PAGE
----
Securities Fraud Class Could Not Include Investors Who Purchased the Defendant Company’s Stock Outside of the U.S.

The World in U.S. Courts: Spring 2013 - Securities | January.11.2013

In re SMART Technologies, Inc. Shareholder Litigation (U.S. District Court, S.D.N.Y., Jan. 11, 2013)

In this securities fraud class action under the Securities Act of 1933, the lead plaintiff sought to certify a class of all persons who purchased the defendant company’s stock pursuant to certain offering materials, which purportedly contained misrepresentations and omissions in violation of Securities Act of 1933. Although the court ultimately certified the class, it excluded from that class all investors who purchased the stock outside of the U.S. Based upon U.S. Supreme Court precedent holding that the Securities Exchange Act of 1934. does not apply extraterritorially, the court found that the 1933 Act likewise could not be applied extraterritorially. The court thus concluded that the class must be limited to persons who purchased the stock domestically.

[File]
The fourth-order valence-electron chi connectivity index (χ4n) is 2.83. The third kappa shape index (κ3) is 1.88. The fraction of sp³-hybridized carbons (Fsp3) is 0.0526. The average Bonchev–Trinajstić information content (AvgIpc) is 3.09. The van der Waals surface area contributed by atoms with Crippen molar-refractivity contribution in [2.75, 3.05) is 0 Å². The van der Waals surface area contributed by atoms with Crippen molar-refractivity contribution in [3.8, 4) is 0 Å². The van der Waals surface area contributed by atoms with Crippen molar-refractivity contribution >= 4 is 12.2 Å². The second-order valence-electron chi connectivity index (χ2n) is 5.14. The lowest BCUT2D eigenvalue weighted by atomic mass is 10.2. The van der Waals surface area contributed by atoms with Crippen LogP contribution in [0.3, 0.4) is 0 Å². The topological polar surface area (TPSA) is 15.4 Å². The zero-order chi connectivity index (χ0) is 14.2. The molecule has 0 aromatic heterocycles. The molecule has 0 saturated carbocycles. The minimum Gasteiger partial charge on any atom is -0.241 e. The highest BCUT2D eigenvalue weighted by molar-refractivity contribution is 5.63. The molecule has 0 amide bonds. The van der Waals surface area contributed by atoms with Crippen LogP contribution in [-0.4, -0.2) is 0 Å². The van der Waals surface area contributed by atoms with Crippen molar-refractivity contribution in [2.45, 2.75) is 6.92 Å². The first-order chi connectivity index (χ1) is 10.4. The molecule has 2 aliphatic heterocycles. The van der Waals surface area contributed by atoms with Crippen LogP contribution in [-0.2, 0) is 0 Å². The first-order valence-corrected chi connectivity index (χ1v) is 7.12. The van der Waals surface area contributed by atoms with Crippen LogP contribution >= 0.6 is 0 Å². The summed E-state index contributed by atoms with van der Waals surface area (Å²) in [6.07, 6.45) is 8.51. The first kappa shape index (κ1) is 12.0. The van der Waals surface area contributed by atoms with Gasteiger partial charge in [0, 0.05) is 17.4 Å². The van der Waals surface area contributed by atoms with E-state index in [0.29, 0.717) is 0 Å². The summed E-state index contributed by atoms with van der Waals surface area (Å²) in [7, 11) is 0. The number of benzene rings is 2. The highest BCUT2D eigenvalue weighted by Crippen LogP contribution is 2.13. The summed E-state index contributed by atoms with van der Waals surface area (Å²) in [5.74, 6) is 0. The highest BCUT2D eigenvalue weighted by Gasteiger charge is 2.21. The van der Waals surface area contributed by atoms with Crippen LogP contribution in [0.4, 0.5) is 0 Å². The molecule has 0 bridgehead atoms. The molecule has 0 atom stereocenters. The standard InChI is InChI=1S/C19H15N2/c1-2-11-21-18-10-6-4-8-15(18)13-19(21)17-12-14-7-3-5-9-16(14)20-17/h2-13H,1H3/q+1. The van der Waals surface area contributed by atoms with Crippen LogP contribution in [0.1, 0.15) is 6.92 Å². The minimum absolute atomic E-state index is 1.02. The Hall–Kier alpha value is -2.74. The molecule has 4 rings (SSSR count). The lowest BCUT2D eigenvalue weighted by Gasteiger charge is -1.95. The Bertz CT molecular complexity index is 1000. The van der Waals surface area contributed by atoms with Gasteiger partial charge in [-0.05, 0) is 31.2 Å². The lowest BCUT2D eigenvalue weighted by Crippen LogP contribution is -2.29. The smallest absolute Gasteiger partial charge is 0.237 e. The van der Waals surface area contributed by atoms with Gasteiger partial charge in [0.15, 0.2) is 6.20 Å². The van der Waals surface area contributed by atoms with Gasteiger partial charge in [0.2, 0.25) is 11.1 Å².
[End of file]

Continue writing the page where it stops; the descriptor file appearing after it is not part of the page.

RETURN TO Spring 2013 Edition

RETURN TO The World in U.S. Courts Home Page

U.S. Laws Discussed

Editorial Board